The Birth of Quadruplets, or Understanding the Process


Derek Willis


July 22, 2008

My friend Dave Gulliver had a fascinating piece in his paper on Sunday about the birth of quadruplets in a Sarasota hospital. It’s a great story, but what makes it greater is that it was written by somebody with a certain amount of expertise on the subject of difficult premature multiple births. I hope Dave doesn’t mind, but I’d like to use that story as an example of why understanding the use of data is increasingly important for large swaths of journalism.

There’s a tendency among some folks in the industry to see CAR and other technological tools as just that - blunt instruments. Helpful, sure, but not ultimately necessary to the task of creating journalism. And for a segment of what journalism does, that’s probably ok. When we report on people and institutions that aren’t using technology to guide their decisions or actions, then an understanding of how data is used or certain technologies isn’t a necessity.

I suppose a music critic needn’t understand much about databases, for example, but reporters covering government, business, college or professional sports, to name a few, should be able to assess their subjects the way that people inside those sectors do. And increasingly, that means understanding the use of data. Many local governments base their police staffing - who covers where - on a non-stop flow of crime data. Sports teams pour over tape, logging their opponents’ tendencies in preparation for upcoming games. Businesses are all about the numbers, too.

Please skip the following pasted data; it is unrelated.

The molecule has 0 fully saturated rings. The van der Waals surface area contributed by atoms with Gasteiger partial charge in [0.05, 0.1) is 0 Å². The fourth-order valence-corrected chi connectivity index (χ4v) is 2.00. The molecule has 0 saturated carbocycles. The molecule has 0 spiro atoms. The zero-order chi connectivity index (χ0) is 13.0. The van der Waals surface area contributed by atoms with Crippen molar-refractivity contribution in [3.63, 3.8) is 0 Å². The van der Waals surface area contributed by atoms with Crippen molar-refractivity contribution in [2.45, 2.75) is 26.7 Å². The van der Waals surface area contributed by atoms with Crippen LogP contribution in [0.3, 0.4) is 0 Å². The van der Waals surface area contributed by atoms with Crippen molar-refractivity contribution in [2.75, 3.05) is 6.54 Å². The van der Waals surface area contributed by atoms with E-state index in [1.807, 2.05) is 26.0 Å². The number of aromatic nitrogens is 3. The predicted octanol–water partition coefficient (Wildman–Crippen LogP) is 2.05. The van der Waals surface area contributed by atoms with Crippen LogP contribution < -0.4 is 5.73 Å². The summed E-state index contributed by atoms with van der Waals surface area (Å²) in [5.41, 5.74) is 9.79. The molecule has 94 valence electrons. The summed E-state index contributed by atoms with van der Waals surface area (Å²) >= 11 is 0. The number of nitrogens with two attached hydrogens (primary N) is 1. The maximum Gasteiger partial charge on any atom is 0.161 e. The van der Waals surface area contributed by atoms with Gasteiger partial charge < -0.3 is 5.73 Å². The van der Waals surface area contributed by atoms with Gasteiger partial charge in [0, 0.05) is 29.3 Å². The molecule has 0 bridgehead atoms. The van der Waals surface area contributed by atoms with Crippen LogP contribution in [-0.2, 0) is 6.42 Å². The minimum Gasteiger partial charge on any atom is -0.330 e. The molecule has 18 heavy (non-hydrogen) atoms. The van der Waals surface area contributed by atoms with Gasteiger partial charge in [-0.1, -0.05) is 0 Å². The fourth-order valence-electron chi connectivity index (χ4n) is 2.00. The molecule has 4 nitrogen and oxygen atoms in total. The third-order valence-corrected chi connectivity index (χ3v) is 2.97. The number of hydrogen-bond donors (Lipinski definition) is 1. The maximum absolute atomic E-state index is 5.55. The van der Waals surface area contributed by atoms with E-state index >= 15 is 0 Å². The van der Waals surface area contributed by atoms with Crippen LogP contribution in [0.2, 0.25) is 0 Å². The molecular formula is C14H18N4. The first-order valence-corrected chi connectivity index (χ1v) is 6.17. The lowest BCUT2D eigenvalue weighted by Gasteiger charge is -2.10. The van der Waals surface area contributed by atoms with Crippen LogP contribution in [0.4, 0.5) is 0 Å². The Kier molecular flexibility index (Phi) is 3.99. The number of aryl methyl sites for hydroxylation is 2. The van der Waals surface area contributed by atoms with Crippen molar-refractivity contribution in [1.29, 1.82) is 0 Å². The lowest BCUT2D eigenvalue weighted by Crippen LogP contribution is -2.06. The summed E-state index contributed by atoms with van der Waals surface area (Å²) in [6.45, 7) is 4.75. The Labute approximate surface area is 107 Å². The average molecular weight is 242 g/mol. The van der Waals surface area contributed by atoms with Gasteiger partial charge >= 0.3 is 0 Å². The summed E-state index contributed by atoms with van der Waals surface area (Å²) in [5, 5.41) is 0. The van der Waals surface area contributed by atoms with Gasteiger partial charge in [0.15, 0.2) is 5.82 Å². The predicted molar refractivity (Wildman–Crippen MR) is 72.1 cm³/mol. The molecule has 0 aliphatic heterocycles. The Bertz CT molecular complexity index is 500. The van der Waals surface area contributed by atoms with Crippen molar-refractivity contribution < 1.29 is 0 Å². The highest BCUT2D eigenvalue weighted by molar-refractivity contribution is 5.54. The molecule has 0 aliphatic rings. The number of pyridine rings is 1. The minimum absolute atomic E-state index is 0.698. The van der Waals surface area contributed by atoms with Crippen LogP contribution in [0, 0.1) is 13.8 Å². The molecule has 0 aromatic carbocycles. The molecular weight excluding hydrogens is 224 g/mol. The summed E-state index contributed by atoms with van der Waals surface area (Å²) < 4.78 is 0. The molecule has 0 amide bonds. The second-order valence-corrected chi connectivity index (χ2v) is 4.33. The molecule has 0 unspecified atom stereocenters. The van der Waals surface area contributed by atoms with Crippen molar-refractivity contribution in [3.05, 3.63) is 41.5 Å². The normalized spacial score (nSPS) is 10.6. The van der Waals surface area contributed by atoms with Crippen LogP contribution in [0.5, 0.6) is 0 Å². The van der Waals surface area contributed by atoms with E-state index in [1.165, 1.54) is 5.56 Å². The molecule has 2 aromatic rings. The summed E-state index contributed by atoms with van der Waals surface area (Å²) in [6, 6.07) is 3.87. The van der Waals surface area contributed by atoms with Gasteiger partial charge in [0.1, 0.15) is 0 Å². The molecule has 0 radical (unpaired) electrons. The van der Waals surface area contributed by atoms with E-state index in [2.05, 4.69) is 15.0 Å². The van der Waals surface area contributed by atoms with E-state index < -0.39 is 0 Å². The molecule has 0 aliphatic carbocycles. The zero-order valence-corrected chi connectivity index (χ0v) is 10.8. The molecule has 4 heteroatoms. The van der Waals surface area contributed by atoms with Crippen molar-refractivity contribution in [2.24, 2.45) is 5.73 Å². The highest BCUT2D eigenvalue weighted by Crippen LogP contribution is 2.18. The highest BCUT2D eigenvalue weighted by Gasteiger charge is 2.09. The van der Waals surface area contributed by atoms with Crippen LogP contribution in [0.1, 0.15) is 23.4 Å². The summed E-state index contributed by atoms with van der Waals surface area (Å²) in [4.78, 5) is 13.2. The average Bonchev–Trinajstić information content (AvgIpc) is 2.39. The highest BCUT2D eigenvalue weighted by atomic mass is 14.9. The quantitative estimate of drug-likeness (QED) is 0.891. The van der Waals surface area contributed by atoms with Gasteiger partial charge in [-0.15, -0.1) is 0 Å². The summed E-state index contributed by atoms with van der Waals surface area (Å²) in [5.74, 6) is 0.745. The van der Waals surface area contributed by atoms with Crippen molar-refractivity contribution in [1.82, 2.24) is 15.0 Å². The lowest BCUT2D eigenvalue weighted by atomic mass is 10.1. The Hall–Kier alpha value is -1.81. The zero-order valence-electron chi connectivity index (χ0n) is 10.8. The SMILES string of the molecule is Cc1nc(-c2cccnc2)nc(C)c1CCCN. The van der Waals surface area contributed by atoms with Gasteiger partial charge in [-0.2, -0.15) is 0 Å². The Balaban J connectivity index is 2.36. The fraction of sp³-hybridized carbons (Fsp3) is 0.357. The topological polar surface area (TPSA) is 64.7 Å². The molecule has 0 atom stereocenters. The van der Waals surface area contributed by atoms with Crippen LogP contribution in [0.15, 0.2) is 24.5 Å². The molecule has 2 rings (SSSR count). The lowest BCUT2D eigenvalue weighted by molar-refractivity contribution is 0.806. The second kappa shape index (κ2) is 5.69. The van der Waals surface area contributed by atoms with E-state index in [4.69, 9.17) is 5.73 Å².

And then there’s politics. Winning elections these days is very often about putting together enough voters to crack 50%. There’s microtargeting based on consumer data and door-to-door canvassing so that volunteers can input demographic data into centralized servers. They’re not doing that just for fun - it’s valuable information. But if journalists can’t really grasp how organizations are using data, we’re liable to miss the effects, and thus miss some fuller explanations of events. Yes, we can rely on people to tell us what’s happening - and we should - but if data plays a big part in the life of an organization, the reporter covering it should have some basis to evaluate that role.

So how does that relate to Dave’s story about the quads? Well, after reading it, I noticed that there were some subtle bits of detail that I never would have thought to include or been able to describe as well - about how the NICU operates, the details of the births. That’s because Dave has been there with his twin boys. A parent of a child born without complications or a single person would have been hard-pressed to write as good a story. I sure wouldn’t have been able to do so.

It’s the same idea when it comes to understanding the basis for decisions that come from, at least in part, the collection and consumption of data. It’s can mean the difference between telling a story and telling a better story. I’m sure plenty of organizations that we cover would be happy to have reporters who are in the dark about these things. But that doesn’t help our readers any.

So, technology and data as a tool? Yes. But when the tools become a crucial part of the world we cover, understanding how they work and being able to use them makes us better journalists.